Saturday, May 1, 2010

In Japan I had some hard boiled eggs that had been seasoned through the shell. How'd they do that?

This one really stumped me.
I spent so much time speaking to chef friends and food buffs, perusing food blogs and even startling a few Japanese tourists (who then took my picture). No one had ever seen or heard of such a thing.
A thousand Google searches only turned up high school science experiments and neo-eggstremists. I'm not going to lie, for the first time I just couldn't find the inquirer any kind of answer. So when I sat down to write a sheepish email, halfway through I stopped, one more more Google search and then I could admit defeat.
By some miracle I entered just the right words and there it was in the first entry, a very brief explanation of how to accomplish what it was that I had been searching for: How to season an egg through the shell. Of course I was so excited I closed the window . . . never to be found again. Still the info was ingrained.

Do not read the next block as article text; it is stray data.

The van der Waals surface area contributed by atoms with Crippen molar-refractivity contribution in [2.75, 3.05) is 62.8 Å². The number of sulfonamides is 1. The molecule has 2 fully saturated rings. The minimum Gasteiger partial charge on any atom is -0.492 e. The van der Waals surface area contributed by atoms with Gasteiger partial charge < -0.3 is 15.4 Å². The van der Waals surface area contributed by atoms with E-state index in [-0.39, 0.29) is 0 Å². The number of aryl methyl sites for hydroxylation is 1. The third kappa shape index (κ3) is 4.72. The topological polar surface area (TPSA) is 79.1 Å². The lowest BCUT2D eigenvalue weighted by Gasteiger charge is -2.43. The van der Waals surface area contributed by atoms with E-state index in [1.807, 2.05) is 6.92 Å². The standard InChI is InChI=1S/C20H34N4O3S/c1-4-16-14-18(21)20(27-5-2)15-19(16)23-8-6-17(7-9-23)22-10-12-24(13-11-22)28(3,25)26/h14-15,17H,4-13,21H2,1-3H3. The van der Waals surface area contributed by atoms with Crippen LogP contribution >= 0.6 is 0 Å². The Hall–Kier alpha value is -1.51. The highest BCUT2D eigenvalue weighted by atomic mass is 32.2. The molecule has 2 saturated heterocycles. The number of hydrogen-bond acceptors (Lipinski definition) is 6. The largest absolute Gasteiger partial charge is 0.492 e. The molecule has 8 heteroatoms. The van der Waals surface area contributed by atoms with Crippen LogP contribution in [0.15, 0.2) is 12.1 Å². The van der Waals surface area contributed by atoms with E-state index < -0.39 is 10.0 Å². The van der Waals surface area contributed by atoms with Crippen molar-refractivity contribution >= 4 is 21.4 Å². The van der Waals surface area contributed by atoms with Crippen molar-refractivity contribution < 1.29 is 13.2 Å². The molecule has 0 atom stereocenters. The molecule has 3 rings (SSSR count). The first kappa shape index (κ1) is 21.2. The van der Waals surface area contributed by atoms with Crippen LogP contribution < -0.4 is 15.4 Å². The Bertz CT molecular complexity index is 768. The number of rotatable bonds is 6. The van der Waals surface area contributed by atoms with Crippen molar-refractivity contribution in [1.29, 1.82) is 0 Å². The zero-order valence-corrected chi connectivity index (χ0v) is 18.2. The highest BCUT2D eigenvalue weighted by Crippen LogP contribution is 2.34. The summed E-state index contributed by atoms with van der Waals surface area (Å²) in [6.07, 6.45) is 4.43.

The solution? A solution . . . of salt and water that is. Simply boil your eggs however you like them, cool them and drop them into a salt saturated brine. To make this brine dissolve 3 oz. (7tbsps) of salt per cup of water. (it helps dissolve if it's hot). Leave the eggs in there for 36 to 48 hours and there you have it.
A perfectly seasoned egg inside of a shell.

I can't really think of a reason to make a habit out of this, since you essentially have to use a half a cup of salt to season what would otherwise take a pinch. But the process is interesting, and you could theoretically rotate eggs through a brine over time. Which, if hard boiled eggs are your on-the-go snack, could be pretty useful.

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